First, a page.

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Matthew 3:15

    Matthew 3:15 Translations

    King James Version (KJV)

    And Jesus answering said unto him, Suffer it to be so now: for thus it becometh us to fulfil all righteousness. Then he suffered him.

    American King James Version (AKJV)

    And Jesus answering said to him, Suffer it to be so now: for thus it becomes us to fulfill all righteousness. Then he suffered him.

    American Standard Version (ASV)

    But Jesus answering said unto him, Suffer it now: for thus it becometh us to fulfil all righteousness. Then he suffereth him.

    Basic English Translation (BBE)

    But Jesus made answer, saying to him, Let it be so now: because so it is right for us to make righteousness complete. Then he gave him baptism.

    Webster's Revision

    But Jesus answering said unto him, Suffer it now: for thus it becometh us to fulfil all righteousness. Then he suffereth him.

    World English Bible

    But Jesus, answering, said to him, "Allow it now, for this is the fitting way for us to fulfill all righteousness." Then he allowed him.

    English Revised Version (ERV)

    But Jesus answering said unto him, Suffer it now: for thus it becometh us to fulfill all righteousness. Then he suffereth him.

    Clarke's Commentary on Matthew 3:15

    To fulfill all righteousness - That is, Every righteous ordinance: so I think the words πασαν δικαιοσυνην should be translated; and so our common version renders a similar word, Luke 1:6. The following passage, quoted from Justin Martyr, will doubtless appear a strong vindication of this translation. "Christ was circumcised, and observed all the other ordinances of the law of Moses, not with a view to his own justification; but to fulfill the dispensation committed to him by the Lord, the God and Creator of all things." - Wakefield.

    How remarkable are the following words of Creeshna (an Incarnation of the Supreme God, according to the Hindoo theology) related in the Bhagvat Geeta, p. 47. Addressing his disciple Arjoon, he says, "I myself, Arjoon, have not, in the three regions of the universe, any thing which is necessary for me to perform; nor any thing to obtain, which is not obtained; and yet I live in the exercise of the moral duties. If I were not vigilantly to attend to those duties, all men would presently follow my example. If I were not to perform the moral actions, this world would fail in their duties: I should be the cause of spurious births, and should drive the people from the right way. As the ignorant perform the duties of life from a hope of reward, so the wise man, out of respect to the opinions and prejudices of mankind, should perform the same without motives of interest. The wise man, by industriously performing all the duties of life, should induce the vulgar to attend to them."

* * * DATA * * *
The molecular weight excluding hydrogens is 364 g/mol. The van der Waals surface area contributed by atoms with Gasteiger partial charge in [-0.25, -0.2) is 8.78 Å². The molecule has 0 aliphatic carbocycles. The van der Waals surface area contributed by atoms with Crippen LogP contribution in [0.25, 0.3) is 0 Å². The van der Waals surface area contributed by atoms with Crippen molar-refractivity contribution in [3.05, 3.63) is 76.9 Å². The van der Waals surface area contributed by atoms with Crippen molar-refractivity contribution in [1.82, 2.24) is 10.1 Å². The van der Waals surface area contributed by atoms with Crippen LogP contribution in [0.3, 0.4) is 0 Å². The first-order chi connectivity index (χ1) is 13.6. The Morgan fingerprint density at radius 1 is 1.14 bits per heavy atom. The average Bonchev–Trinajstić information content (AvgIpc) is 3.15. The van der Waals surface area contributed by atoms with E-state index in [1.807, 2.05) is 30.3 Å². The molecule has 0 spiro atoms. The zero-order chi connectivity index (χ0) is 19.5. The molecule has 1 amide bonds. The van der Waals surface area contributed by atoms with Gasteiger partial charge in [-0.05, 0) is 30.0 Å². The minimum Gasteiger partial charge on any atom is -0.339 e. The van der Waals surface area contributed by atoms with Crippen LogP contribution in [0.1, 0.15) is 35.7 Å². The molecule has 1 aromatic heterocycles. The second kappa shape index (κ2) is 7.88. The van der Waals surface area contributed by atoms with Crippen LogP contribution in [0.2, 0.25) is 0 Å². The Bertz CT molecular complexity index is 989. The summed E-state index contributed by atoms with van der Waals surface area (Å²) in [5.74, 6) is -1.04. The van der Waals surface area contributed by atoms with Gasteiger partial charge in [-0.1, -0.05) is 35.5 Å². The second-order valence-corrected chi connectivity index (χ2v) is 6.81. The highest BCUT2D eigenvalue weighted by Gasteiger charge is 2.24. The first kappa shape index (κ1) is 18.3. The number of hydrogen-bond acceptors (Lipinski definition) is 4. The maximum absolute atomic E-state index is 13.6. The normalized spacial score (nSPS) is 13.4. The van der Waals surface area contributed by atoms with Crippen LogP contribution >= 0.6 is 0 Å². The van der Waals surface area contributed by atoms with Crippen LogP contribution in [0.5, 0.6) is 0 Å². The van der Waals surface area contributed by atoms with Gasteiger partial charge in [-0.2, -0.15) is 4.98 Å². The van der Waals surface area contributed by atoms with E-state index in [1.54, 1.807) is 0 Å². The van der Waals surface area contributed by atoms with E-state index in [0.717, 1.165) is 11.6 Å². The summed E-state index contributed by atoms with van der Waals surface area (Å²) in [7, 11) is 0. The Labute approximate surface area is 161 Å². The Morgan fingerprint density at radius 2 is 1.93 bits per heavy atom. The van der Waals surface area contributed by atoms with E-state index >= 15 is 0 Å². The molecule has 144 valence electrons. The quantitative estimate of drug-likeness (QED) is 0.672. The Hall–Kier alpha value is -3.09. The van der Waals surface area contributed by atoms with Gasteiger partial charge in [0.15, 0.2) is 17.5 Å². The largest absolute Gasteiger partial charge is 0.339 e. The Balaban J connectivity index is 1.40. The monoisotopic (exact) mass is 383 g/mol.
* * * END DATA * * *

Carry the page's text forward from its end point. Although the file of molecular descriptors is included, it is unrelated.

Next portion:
The Septuagint use this word often for the Hebrew משפת mishpat, judgment, appointment. And in Ezekiel 18:19, Ezekiel 18:21, the person who δικαιοσυνην και ελεος πεποιηκε - hath done righteousness and mercy, is he who sacredly attended to the performance of all the religious ordinances mentioned in that chapter, and performed them in the genuine spirit of mercy. Δικαιωματα is used 1 Maccabees 1:13, 49; 2:21, and in Hebrews 10:1, Hebrews 10:10, to denote religious ceremonies. Michaelis supposes that כל חק kol chok, all religious statutes or ordinances, were the words used in the Hebrew original of this Gospel.

    But was this an ordinance? Undoubtedly: it was the initiatory ordinance of the Baptist's dispensation. Now, as Christ had submitted to circumcision, which was the initiatory ordinance of the Mosaic dispensation, it was necessary that he should submit to this, which was instituted by no less an authority, and was the introduction to his own dispensation of eternal mercy and truth. But it was necessary on another account: Our Lord represented the high priest, and was to be the high priest over the house of God: - now, as the high priest was initiated into his office by washing and anointing, so must Christ: and hence he was baptized, washed, and anointed by the Holy Ghost. Thus he fulfilled the righteous ordinance of his initiation into the office of high priest, and thus was prepared to make an atonement for the sins of mankind.

    Then he suffered him - In the Opus Imperfectum, quoted by Griesbach, there is the following addition, which, at least, may serve to show the opinion of its author: Et Johannes quidem baptizauit ilium in aqua, ille autem Johannem cum Spiritu. "Then John baptized him with water, and he baptized John with the Spirit."

    Barnes' Notes on Matthew 3:15

    Thus it becometh us - It is suitable and proper. And though you may feel yourself unworthy, yet it is proper it should be done.

    All righteousness - There was no particular precept in the Old Testament requiring this, but he chose to give the sanction of his example to the baptism of John, as to a divine ordinance. The phrase "all righteousness," here, is the same as a righteous institution or appointment. Jesus had no sin. But he was about to enter on his great work. It was proper that he should be set apart by his forerunner, and show his connection with him, and give his approbation to what John had done. He submitted to the ordinance of baptism, also, in order that occasion might be taken, at the commencement of his work, for God publicly to declare his approbation of him, and his solemn appointment to the office of the Messiah.

    Wesley's Notes on Matthew 3:15

    3:15 It becometh us to fulfil all righteousness - It becometh every messenger of God to observe all his righteous ordinances. But the particular meaning of our Lord seems to be, that it becometh us to do (me to receive baptism, and you to administer it) in order to fulfil, that is, that I may fully perform every part of the righteous law of God, and the commission he hath given me.